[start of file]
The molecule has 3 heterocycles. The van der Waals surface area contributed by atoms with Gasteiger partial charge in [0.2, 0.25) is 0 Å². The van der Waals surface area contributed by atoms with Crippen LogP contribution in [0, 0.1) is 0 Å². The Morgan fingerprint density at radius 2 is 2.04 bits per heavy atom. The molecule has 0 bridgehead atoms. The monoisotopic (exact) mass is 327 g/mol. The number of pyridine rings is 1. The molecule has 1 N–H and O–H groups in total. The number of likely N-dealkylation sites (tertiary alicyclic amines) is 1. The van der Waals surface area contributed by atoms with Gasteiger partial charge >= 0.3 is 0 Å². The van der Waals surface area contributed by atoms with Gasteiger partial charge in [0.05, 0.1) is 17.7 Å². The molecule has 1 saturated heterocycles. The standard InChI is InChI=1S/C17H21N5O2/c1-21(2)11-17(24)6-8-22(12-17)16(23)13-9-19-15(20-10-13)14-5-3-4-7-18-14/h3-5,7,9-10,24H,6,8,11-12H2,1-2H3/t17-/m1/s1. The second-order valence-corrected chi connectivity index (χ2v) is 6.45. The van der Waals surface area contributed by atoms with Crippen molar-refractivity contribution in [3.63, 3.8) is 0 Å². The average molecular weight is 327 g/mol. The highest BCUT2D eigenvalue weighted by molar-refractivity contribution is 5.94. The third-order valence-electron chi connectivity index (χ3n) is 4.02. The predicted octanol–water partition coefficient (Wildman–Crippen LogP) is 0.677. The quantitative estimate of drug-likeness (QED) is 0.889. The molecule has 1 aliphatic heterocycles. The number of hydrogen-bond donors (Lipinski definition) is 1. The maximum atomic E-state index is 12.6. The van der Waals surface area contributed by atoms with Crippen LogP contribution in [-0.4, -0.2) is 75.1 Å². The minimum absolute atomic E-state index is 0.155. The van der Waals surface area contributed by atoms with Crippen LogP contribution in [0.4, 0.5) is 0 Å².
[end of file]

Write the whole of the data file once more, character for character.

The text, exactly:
The molecule has 3 heterocycles. The van der Waals surface area contributed by atoms with Gasteiger partial charge in [0.2, 0.25) is 0 Å². The van der Waals surface area contributed by atoms with Crippen LogP contribution in [0, 0.1) is 0 Å². The Morgan fingerprint density at radius 2 is 2.04 bits per heavy atom. The molecule has 0 bridgehead atoms. The monoisotopic (exact) mass is 327 g/mol. The number of pyridine rings is 1. The molecule has 1 N–H and O–H groups in total. The number of likely N-dealkylation sites (tertiary alicyclic amines) is 1. The van der Waals surface area contributed by atoms with Gasteiger partial charge >= 0.3 is 0 Å². The van der Waals surface area contributed by atoms with Gasteiger partial charge in [0.05, 0.1) is 17.7 Å². The molecule has 1 saturated heterocycles. The standard InChI is InChI=1S/C17H21N5O2/c1-21(2)11-17(24)6-8-22(12-17)16(23)13-9-19-15(20-10-13)14-5-3-4-7-18-14/h3-5,7,9-10,24H,6,8,11-12H2,1-2H3/t17-/m1/s1. The second-order valence-corrected chi connectivity index (χ2v) is 6.45. The van der Waals surface area contributed by atoms with Crippen molar-refractivity contribution in [3.63, 3.8) is 0 Å². The average molecular weight is 327 g/mol. The highest BCUT2D eigenvalue weighted by molar-refractivity contribution is 5.94. The third-order valence-electron chi connectivity index (χ3n) is 4.02. The predicted octanol–water partition coefficient (Wildman–Crippen LogP) is 0.677. The quantitative estimate of drug-likeness (QED) is 0.889. The molecule has 1 aliphatic heterocycles. The number of hydrogen-bond donors (Lipinski definition) is 1. The maximum atomic E-state index is 12.6. The van der Waals surface area contributed by atoms with Crippen LogP contribution in [-0.4, -0.2) is 75.1 Å². The minimum absolute atomic E-state index is 0.155. The van der Waals surface area contributed by atoms with Crippen LogP contribution in [0.4, 0.5) is 0 Å².